4. It has been contended on behalf of the appellants that the pleader commissioner's report and deposition clearly proved the plaintiffs' version. Reference has been made to p. 273 of Gale on Easements, 13th Edn., to show that there is no natural right to the support of a building per se. Support to that which is artificially imposed upon land cannot exist ex jure naturae because the thing supported does not itself so exist. If, however, land has been affected by the withdrawal of support and a building on it has also been affected and it is shown that the withdrawal of support would have affected the land in its natural state, in other words, that the land has been deprived of its natural right of support, damages may be recovered for the consequent injury to the building. Halsbury's Laws of England, 3rd Edn., Vol. 12, p. 606, has been referred to show that the owner of land has no natural right to support for buildings or of the additional weight which the buildings cause. Support to that which is artificially imposed upon land cannot exist ex jure naturae, because the thing supported does not itself so exist. The mere fact that there are buildings upon the land does not preclude an owner from hisright against a neighbour of subjacent owner, who acts in such a manner as to deprive the land of support, so long as the presence of the buildings does not materially affect the question, or their additional weight did not cause the subsidence, which followed the withdrawal of support. Section 7(b) of the Indian Easements Act speaks of the right of every owner of immovable property to enjoy without disturbance by another the natural advantages arising from its situation. Illustration (e) thereof says that the owner of land has the right that such land, in its natural condition, shall have the support naturally rendered by the subjacent and adjacent soil of another person. The principles of that section apply to West Bengal. The evidence given by the P. Ws. clearly supports the plaintiffs' version of damage to the plaintiffs' land, wall and building by the defendant's action.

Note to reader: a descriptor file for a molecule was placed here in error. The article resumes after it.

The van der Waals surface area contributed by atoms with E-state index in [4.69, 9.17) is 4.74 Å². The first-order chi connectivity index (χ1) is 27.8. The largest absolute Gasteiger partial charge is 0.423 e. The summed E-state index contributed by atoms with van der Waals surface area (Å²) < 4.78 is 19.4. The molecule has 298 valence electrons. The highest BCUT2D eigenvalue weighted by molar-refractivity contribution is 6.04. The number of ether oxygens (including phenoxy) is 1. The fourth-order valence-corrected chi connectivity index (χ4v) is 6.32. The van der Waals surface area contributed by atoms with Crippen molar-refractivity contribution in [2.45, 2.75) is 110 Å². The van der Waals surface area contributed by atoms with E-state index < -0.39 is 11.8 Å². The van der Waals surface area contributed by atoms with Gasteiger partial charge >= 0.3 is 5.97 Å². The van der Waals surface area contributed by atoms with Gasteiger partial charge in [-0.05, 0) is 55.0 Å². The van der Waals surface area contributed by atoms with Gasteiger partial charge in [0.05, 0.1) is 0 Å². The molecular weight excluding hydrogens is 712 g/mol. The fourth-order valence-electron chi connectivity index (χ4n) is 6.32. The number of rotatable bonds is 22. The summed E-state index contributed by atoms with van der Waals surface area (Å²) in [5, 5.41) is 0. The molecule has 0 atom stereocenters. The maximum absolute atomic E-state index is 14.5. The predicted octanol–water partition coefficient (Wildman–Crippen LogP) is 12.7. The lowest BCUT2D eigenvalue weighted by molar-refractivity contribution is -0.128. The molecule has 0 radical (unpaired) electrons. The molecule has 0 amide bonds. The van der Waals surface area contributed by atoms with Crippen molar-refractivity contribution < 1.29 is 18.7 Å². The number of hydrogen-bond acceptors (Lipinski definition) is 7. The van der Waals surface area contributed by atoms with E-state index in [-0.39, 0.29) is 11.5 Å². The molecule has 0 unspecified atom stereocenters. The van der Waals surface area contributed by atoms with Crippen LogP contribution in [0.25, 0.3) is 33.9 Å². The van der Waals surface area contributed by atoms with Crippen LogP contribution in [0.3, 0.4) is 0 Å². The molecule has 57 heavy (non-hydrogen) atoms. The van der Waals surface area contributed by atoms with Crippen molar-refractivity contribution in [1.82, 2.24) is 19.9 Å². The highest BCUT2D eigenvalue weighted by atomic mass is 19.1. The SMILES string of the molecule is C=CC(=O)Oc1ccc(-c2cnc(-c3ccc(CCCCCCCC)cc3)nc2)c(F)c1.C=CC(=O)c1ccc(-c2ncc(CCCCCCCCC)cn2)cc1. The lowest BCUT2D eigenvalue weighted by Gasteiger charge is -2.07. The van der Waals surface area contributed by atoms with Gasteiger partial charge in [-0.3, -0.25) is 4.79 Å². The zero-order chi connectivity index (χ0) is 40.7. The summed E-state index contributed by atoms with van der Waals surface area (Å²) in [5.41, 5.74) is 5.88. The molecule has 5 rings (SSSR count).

5. The learned Advocate appearing on behalf of the respondent has referred to the case of Ram Gopal v. Gopi Krishna, : AIR1957MP227 , where it has has been stated that there is a distinction between a natural right of support to one's land in unburdened and natural state from the adjacent and subjacent land of the neighbouring owners and the right of support for buildings or structures standing on the land. While the former right is a natural incident of one's ownership of the land, the right for the support for building or structure on land is an easement and can be claimed only as an easement. If the owner of a building has not acquired such a right of easement of lateral support for his building from his neighbour's land, the neighbour would be within his rights in carrying on excavation on his soil even if by so doing damage is caused to the building of his neighbour, provided, of course, there is no negligence in the excavation operations.
6. Both the sides referred to the leading case of Dalton v. Angus in (1881) 6 AC 740. A question arose in that case whether a building could acquire a right to lateral support from adjacent land by 20 years' uninterrupted enjoyment. It has been held that such right could be acquired by prescription. A right to receive lateral support may be acquired by building by 20 years' user openly, continuously and without interruption.